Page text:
MTS agrees to build affordable housing on abandoned parking lots

SAN DIEGO -- San Diego's Metropolitan Transit System Board of Directors unanimously agreed Thursday to change its joint development policy to redevelop empty and unused parking lots into affordable housing.

Public transportation advocacy group Circulate San Diego recommended the change in an April report detailing how MTS has at least 57 acres of land and parking lots that could be repurposed into about 8,000 new housing units -- including 3,000 units for low-income families.

“Not everyone is convinced we should ensure portion of units are affordable housing. That doesn’t make sense -- it is in the best interest of transit agency for low-income people who are the least likely to own a car to be able to live on this public land. They are the ones who will help contribute to the transit agency's success by being riders," said Circulate San Diego Executive Director Colin Parent.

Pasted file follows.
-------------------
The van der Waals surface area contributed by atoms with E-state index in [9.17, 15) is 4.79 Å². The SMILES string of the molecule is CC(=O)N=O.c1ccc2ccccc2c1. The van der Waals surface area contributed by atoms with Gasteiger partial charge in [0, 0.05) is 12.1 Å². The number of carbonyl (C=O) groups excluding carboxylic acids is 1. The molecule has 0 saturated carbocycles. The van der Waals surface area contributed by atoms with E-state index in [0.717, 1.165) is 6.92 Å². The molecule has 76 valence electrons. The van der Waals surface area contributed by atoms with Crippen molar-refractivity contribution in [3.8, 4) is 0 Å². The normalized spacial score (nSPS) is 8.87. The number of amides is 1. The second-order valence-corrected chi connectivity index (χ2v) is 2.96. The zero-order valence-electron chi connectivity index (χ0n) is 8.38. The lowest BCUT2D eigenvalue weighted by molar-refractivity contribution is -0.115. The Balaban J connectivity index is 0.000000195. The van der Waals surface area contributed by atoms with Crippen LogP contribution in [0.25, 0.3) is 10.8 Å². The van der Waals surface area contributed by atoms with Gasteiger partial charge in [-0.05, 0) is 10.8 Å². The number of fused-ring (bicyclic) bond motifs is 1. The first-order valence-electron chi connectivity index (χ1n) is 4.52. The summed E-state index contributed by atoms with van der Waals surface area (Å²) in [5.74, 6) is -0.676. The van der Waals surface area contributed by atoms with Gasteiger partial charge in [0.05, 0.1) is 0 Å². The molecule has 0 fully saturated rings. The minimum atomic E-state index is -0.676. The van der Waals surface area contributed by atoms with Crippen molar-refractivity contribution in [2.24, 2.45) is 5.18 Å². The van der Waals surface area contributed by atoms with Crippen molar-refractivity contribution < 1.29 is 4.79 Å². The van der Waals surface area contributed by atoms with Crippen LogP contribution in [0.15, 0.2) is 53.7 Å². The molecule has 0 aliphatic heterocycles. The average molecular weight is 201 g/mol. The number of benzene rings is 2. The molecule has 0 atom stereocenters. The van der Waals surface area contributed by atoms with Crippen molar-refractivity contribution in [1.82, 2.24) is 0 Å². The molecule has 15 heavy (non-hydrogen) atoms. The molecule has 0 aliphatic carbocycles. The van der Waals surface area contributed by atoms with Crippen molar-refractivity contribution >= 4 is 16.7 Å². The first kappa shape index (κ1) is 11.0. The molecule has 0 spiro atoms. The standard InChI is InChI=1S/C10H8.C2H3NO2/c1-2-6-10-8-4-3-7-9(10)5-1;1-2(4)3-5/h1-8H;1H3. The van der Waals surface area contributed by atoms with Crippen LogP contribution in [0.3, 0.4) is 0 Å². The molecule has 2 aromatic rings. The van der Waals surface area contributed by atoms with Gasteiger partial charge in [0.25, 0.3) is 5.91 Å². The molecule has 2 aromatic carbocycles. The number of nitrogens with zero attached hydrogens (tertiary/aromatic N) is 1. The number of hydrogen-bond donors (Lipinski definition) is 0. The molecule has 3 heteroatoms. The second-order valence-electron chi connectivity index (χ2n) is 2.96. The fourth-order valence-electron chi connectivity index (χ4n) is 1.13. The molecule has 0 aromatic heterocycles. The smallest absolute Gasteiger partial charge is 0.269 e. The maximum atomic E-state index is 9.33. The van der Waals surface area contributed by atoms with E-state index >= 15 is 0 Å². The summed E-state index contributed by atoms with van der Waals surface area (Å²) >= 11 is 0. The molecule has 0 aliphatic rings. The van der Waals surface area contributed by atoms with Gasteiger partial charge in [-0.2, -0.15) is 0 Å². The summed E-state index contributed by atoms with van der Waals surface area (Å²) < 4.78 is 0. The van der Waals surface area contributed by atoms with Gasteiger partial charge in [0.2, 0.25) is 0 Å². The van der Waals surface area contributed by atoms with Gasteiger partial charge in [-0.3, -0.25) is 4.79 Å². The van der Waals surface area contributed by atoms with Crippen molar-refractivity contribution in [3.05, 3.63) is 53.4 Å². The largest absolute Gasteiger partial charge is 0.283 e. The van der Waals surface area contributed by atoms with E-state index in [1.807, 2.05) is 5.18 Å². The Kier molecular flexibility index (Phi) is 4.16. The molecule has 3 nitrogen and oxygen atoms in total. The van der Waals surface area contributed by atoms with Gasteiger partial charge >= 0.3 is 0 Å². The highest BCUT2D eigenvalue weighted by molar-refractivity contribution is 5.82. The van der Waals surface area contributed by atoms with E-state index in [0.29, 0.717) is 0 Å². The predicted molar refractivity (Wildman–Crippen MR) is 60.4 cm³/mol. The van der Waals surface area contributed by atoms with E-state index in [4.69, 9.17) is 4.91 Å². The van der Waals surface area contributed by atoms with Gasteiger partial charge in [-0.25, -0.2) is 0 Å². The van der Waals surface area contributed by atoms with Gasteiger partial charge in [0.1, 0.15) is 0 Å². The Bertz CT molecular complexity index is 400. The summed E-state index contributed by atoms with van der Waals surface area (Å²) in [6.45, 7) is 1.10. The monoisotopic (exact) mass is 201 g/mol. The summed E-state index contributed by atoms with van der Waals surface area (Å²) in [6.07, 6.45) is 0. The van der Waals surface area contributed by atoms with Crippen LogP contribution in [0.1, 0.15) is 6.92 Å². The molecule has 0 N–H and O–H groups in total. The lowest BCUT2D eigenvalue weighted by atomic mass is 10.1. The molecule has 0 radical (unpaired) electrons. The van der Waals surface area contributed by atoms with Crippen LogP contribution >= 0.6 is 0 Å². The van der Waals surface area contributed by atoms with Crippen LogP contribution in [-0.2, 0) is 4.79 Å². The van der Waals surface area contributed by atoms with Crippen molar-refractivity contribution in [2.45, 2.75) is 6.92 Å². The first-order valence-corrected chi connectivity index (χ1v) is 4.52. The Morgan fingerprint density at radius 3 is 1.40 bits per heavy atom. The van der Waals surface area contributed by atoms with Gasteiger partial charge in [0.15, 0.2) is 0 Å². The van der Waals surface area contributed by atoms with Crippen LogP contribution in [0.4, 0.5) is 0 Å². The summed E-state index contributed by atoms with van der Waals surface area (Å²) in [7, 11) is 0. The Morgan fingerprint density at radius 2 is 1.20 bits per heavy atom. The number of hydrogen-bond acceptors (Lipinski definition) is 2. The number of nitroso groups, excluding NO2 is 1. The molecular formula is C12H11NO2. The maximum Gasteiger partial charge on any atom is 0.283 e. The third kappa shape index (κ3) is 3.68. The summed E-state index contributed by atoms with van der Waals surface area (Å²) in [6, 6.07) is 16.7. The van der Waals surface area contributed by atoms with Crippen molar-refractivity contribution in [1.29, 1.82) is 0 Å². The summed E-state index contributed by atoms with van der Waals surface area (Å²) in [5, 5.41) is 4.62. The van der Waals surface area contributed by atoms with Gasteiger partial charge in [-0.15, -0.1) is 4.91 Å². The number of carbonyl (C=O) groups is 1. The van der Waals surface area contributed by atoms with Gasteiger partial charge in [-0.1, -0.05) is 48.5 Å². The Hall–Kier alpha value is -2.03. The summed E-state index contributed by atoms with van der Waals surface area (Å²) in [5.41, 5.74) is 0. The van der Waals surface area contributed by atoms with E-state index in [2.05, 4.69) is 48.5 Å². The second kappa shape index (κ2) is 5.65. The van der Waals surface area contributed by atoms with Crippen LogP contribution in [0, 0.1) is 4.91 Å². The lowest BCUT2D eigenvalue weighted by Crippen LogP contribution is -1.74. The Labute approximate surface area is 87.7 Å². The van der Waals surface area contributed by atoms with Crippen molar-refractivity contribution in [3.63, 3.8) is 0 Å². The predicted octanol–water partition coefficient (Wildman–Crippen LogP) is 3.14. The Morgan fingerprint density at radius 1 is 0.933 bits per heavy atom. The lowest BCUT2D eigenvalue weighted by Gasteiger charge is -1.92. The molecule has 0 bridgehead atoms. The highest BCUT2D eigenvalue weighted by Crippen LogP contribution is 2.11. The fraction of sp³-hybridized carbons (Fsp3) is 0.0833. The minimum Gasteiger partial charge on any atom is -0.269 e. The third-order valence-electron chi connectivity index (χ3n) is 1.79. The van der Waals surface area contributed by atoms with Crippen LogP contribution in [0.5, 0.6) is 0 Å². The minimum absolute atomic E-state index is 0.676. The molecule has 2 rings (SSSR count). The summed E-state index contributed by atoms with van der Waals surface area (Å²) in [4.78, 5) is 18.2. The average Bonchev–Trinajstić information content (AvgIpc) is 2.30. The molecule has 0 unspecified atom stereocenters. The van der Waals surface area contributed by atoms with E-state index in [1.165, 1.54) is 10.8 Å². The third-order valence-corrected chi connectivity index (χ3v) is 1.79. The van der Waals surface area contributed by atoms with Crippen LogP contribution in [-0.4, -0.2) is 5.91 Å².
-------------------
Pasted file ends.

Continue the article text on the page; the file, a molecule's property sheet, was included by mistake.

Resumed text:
Teresa Bailey, a Lemon Grove resident who lives near the Massachusetts Avenue trolley stop, says the lots are often full and has serious concerns about using them for housing.

“I’m not sure how that’ll work. Well, I’ll tell you -- people will be parking up and down the street in front of people’s houses. Because that will be their only option," said Bailey.

San Diego City Councilwoman and MTS Board Chair Georgette Gomez did the most to help guide the policy change into becoming reality, Circulate San Diego representatives said.

"We applaud Chair Gomez for championing this major victory," said Parent. "The new policy incorporates our recommendations and will help the region alleviate the current housing crisis."

Representatives from local housing advocacy groups Housing You Matters and the San Diego Housing Federation joined Parent and Circulate San Diego in asking the MTS Board to accept the recommendations.